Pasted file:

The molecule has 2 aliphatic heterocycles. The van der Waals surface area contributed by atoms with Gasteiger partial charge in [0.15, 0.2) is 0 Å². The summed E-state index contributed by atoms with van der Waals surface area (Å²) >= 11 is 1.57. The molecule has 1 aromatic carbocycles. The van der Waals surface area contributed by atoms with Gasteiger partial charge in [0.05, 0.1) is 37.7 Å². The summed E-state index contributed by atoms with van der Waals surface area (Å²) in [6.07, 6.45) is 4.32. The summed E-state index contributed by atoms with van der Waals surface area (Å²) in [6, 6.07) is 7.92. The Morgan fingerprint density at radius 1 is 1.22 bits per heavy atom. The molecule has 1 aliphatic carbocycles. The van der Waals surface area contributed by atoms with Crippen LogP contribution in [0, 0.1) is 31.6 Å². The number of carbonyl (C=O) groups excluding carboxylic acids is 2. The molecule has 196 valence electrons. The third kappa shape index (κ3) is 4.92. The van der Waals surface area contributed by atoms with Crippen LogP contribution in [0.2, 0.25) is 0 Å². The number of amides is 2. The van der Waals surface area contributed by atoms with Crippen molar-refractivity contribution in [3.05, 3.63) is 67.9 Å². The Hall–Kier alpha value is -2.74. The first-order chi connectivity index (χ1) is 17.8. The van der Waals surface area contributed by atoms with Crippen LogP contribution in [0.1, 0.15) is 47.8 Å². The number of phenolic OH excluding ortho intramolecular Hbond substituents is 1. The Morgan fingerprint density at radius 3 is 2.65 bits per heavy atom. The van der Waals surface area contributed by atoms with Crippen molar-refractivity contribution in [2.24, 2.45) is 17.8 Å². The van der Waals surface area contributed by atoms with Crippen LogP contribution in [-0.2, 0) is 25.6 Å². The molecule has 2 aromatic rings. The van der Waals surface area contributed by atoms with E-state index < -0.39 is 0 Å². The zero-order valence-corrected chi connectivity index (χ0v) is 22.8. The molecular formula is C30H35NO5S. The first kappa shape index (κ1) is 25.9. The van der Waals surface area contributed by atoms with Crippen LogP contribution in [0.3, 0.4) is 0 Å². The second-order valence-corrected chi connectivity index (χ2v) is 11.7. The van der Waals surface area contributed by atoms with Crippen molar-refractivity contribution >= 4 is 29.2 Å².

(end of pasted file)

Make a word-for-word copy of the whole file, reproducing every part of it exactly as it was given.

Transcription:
The molecule has 2 aliphatic heterocycles. The van der Waals surface area contributed by atoms with Gasteiger partial charge in [0.15, 0.2) is 0 Å². The summed E-state index contributed by atoms with van der Waals surface area (Å²) >= 11 is 1.57. The molecule has 1 aromatic carbocycles. The van der Waals surface area contributed by atoms with Gasteiger partial charge in [0.05, 0.1) is 37.7 Å². The summed E-state index contributed by atoms with van der Waals surface area (Å²) in [6.07, 6.45) is 4.32. The summed E-state index contributed by atoms with van der Waals surface area (Å²) in [6, 6.07) is 7.92. The Morgan fingerprint density at radius 1 is 1.22 bits per heavy atom. The molecule has 1 aliphatic carbocycles. The van der Waals surface area contributed by atoms with Crippen LogP contribution in [0, 0.1) is 31.6 Å². The number of carbonyl (C=O) groups excluding carboxylic acids is 2. The molecule has 196 valence electrons. The third kappa shape index (κ3) is 4.92. The van der Waals surface area contributed by atoms with Crippen LogP contribution in [0.2, 0.25) is 0 Å². The number of amides is 2. The van der Waals surface area contributed by atoms with Crippen molar-refractivity contribution in [3.05, 3.63) is 67.9 Å². The Hall–Kier alpha value is -2.74. The first-order chi connectivity index (χ1) is 17.8. The van der Waals surface area contributed by atoms with Crippen LogP contribution in [0.1, 0.15) is 47.8 Å². The number of phenolic OH excluding ortho intramolecular Hbond substituents is 1. The Morgan fingerprint density at radius 3 is 2.65 bits per heavy atom. The van der Waals surface area contributed by atoms with Crippen molar-refractivity contribution in [2.24, 2.45) is 17.8 Å². The van der Waals surface area contributed by atoms with Crippen LogP contribution in [-0.2, 0) is 25.6 Å². The molecule has 2 aromatic rings. The van der Waals surface area contributed by atoms with E-state index < -0.39 is 0 Å². The zero-order valence-corrected chi connectivity index (χ0v) is 22.8. The molecular formula is C30H35NO5S. The first kappa shape index (κ1) is 25.9. The van der Waals surface area contributed by atoms with Crippen LogP contribution in [0.3, 0.4) is 0 Å². The second-order valence-corrected chi connectivity index (χ2v) is 11.7. The van der Waals surface area contributed by atoms with Crippen molar-refractivity contribution >= 4 is 29.2 Å².